We didn't follow the trail clear down, but to make the trip shorter, Ray picked his way down a steep water-fall in the cliffs. He tested every foothold carefully, all the while holding onto me. Safely down we proceeded northward and by evening arrived at an Indian Inn, cold, drenched, and tired out. (This was probably Dick Sharp's hotel.)
Had to stay with the Indians several days, as the Queets River wasn't in the right condition for poling a canoe upstream. The Indians were good to me, and were very fond of handling my little gold watch. But I was uneasy. Besides, their religious ceremony didn't appeal to me. While going up river in a canoe I saw Indian graves along the banks.
The forests and natural scenery are unsurpassed. There are rapids in the river and canoes have to be handled with skill.
The first white settlers we came to were McKinnons. Here Ray Northup left me for his own home on the Clearwater. Mrs. McKinnon kept me there several days before taking me to Donaldson's ranch, further up river, some nine miles from the mouth of the Queets.
Mrs. Donaldson with her Scotch brogue welcomed me. She had a boy and two girls near my own age. I met other young folks here, and right away made friendships that lasted through the years. I taught there three months, boarding with Donaldsons, then went six months to another district further up river. In this district were pupils from Streators, Glovers, Newmans and Sorensens. I boarded with Sorensens.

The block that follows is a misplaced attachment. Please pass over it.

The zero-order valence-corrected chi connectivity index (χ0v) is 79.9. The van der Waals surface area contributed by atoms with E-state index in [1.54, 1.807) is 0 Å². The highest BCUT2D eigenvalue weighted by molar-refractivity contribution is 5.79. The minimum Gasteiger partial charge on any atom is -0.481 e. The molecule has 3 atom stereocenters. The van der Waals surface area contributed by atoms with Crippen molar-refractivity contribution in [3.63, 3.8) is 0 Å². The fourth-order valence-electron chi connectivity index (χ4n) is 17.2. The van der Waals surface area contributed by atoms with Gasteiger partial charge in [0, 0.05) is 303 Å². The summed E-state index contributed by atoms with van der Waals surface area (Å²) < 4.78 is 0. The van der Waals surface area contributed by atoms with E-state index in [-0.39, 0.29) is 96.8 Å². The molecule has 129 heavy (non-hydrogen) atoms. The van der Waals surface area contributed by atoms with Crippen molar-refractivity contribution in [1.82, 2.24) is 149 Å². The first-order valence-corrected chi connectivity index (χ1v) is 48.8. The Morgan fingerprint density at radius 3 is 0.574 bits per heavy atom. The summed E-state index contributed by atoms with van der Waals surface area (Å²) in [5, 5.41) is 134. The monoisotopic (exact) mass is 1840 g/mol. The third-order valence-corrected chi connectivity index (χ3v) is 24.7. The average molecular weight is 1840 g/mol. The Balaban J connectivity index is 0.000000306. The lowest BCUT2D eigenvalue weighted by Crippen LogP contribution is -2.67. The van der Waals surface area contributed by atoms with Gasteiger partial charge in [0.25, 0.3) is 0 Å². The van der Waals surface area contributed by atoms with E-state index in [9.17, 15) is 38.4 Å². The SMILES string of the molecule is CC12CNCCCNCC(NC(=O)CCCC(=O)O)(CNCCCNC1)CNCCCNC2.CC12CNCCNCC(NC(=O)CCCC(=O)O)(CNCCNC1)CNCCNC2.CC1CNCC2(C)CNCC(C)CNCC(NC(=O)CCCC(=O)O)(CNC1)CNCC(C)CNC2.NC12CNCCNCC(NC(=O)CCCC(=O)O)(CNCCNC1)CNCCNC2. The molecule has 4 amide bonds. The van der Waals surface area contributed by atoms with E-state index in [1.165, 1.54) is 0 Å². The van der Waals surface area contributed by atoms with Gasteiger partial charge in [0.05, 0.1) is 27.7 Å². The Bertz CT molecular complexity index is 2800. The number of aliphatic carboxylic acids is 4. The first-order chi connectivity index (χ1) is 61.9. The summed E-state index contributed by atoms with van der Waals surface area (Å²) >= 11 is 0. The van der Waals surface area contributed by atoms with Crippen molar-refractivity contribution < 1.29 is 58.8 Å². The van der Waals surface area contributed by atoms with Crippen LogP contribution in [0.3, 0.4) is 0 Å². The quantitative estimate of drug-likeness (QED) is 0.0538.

No teacher ever had nicer or more scholarly pupils than I had in the little school cabins on the Queets. They provided the wood for the schoolrooms in all kinds of bad weather, never even expecting the teacher to build the fire. The hospitality of these settlers couldn't be beaten. I had delicious Johnny cake, deer meat, strawberries and cream, and everything good to eat.
At that time there were no roads on the Queets - just trails. The primeval forest and beautiful scenery were wondrous. A wonderful country, shut out from the rest of the world, it was - an Arcadia of the Northwest.
Jane Donaldson Streater says that when the Donaldsons moved into the Queets in 1892 they found the Indian Dick Sharp's hotel at the mouth of the river, and Tisdale's store west of where the Queets bridge now is. Also a great many more families than are now there. Most of these settlers belonged to Banta & Sharp's colony.